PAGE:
Feeding natives and good doers at stud
We all know how difficult it can be to feed a good doer and it can be even harder if that good doer is pregnant or has a foal at foot. It can be a very delicate balancing act to get it right for both mare and foal – and balance is exactly what you’re looking for! A balanced diet is vital for supporting growth and development – it’s just the energy (calories) that aren’t required.
A balanced diet throughout your mare’s pregnancy is essential
The last trimester is when the majority of foetal growth will occur but a balanced diet throughout pregnancy is advisable. As with humans, being overweight during pregnancy may affect the metabolism of the foal later in life which is why it’s important to try and keep weight off the mare if possible. Quality fibre feeds such as Dengie Hi Fi Lite and Hi Fi Molasses Free provide a good source of fibre along with naturally occurring vitamins and minerals such as calcium. Feeding a comprehensive broad spectrum vitamin and mineral supplement alongside will mean that your mare receives a quality balanced diet, with no excess calories. Dengie Performance Vits and Mins would be ideal!
Keep an eye on your mare’s weight
During the third trimester however, the increased growth of the foal will cause the mare to gain weight, but remember – this should only be an increase of about 15%. So that means that a 500kg mare would only gain up to 75kgs. If you weigh her using a weighbridge and you see a higher level of weight gain it means she is putting on weight rather than just the growth of the foal and you may want to take action to make sure she isn’t getting too fat.
During pregnancy the foetus accumulates mineral stores which the foal will utilise once it is born and growing very rapidly. It is essential that the mare receives a balanced diet, with the correct levels of vitamins and minerals to meet her energy requirements. It is tempting to introduce a Stud Mix or Cube as they are the obvious choice and are often recommended by feed companies and other breeders. However, good doers are often fed less than recommended amounts of these feeds as they don’t need the energy they provide but this means the mare will miss out on important vitamins and minerals such as copper, which can be harmful to the growth and development of the foal. Alternatives include Stud Balancers which provide essential nutrients but without the calories of traditional stud feeds.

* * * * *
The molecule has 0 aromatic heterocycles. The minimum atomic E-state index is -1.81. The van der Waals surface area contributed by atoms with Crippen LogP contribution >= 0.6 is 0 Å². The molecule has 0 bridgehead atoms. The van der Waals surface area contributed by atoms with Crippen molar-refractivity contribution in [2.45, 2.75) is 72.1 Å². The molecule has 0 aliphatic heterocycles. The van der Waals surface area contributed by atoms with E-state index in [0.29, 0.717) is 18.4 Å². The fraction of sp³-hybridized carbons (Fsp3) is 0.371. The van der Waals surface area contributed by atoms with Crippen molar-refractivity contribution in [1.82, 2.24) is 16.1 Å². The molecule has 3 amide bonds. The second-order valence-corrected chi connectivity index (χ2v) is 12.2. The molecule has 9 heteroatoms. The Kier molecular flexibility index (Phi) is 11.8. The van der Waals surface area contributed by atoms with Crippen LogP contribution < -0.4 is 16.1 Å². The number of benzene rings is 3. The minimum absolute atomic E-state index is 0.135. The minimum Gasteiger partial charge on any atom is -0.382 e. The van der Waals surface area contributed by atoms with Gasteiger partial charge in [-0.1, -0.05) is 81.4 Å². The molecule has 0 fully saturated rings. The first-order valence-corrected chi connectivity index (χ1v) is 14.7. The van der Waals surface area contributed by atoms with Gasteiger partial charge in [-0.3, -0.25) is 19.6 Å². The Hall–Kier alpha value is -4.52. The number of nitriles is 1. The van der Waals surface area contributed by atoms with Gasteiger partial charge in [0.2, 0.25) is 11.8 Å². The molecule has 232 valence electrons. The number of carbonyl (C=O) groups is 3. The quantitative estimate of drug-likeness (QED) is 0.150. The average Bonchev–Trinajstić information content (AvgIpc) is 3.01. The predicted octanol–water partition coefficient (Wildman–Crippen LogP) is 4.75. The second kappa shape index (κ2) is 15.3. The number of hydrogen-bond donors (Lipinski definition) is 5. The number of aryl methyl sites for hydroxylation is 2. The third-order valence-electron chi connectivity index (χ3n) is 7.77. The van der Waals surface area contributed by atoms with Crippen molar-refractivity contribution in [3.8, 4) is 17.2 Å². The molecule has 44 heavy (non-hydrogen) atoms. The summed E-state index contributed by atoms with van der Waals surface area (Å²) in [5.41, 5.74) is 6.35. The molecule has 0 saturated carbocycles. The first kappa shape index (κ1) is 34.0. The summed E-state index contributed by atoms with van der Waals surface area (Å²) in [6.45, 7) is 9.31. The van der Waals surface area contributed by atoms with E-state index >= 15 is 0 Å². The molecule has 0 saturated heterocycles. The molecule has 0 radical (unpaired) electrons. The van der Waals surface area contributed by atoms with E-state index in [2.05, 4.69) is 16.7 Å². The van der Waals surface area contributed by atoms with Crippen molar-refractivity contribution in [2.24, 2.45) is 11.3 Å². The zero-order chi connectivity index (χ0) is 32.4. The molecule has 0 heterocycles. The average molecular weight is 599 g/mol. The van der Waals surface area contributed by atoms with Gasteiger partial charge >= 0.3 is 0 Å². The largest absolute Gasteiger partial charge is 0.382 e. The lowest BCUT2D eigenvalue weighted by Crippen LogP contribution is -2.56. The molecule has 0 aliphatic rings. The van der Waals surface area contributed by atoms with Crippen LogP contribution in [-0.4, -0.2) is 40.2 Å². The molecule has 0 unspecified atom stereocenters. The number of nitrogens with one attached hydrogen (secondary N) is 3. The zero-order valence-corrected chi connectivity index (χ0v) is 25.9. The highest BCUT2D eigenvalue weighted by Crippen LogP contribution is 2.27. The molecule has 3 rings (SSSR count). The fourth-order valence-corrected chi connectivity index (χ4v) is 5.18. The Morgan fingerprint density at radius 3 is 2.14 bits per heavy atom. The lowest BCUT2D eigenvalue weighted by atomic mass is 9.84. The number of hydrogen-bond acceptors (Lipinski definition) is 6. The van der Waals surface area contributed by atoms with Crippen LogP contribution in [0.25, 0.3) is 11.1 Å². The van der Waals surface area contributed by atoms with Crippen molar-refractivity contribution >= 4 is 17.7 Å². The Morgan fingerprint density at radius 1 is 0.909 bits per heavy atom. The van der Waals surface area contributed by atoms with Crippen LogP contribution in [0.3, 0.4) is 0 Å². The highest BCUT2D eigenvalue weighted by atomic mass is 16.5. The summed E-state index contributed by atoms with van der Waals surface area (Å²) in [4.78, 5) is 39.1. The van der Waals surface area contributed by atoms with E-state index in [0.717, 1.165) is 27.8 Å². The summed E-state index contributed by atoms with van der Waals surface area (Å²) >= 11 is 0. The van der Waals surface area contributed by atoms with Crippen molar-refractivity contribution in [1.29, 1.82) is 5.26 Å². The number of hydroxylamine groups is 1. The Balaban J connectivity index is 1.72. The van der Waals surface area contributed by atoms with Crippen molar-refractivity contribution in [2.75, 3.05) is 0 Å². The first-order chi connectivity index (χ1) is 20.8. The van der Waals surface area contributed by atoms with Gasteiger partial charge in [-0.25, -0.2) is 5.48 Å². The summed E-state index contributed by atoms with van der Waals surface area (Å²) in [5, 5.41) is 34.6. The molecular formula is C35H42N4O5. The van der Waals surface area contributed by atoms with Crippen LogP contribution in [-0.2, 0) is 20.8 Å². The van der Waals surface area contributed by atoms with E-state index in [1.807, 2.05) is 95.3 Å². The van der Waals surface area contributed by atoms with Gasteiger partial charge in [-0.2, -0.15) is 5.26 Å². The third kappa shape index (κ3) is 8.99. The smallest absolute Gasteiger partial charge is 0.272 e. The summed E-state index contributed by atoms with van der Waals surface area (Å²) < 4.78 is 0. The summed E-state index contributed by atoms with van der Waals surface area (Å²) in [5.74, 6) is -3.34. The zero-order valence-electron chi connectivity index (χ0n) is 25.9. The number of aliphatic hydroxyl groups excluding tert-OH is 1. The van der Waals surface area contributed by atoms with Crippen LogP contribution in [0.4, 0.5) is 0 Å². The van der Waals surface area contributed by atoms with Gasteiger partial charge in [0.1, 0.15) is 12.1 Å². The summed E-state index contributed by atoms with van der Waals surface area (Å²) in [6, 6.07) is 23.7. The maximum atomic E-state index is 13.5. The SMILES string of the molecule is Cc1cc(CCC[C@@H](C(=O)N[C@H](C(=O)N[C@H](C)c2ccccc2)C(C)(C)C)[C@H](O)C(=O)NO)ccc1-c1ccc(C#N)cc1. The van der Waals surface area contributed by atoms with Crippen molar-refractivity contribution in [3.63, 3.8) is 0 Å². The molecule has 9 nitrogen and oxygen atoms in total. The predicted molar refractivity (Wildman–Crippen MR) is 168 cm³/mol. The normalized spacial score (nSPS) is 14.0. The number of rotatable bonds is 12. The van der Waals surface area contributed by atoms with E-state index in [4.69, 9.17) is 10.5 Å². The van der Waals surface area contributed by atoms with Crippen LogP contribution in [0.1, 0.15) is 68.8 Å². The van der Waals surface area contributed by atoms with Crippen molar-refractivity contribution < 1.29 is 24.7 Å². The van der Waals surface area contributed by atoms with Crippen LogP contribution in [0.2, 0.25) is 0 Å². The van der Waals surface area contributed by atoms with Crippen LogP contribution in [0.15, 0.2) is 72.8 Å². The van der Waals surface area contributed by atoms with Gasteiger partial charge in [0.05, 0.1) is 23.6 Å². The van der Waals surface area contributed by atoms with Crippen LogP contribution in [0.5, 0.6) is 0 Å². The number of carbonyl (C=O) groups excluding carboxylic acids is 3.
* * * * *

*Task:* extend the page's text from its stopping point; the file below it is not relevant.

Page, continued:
A Quality Fibre Source
Alfalfa is abundant in calcium and provides quality protein too making it ideal for breeding and youngstock. The Dengie Alfa-A range can be a safer way to provide additional energy if it is required for mares that have a history of laminitis or that require a low starch ration for other reasons. An Alfa-A product, such as Alfa-A Original will provide around 10 times less starch than a stud mix or cube whilst still supplying a great source of quality protein. The calcium in alfalfa also helps to buffer acidity in the digestive tract so is particularly useful for mares that have gastric ulcers.
Lactation places significantly higher nutrient and energy demands on the mare; the energy requirement increases by 90% compared to that of a barren mare! A 500kg mare will need to produce between 10 and 17.5kg of milk during the first few months of lactation and this can be a good time for an overweight mare to use some of her energy reserves! Don’t be tempted to over-feed her if she is overweight – keep supplying the vitamins and minerals so she can pass them to the foal through her milk and monitor her condition. If you think she has lost too much weight then the energy level can be increased. A leaner mare is likely to be easier to get back in foal and will be at less risk of other issues so it is better to use the opportunity to achieve weight loss if you can!
650kgs Warmblood Mare, foal at foot, out on good grass during the day, ad lib hay overnight when stabled. Has had laminitis in the past, reasonably good doer.
2kgs Alfa-A Oil, 650 grams of Performance+ Balancer.
For further advice and guidance on what to feed your mare please contact the Dengie Feedline on 01621 841188 or send us an email.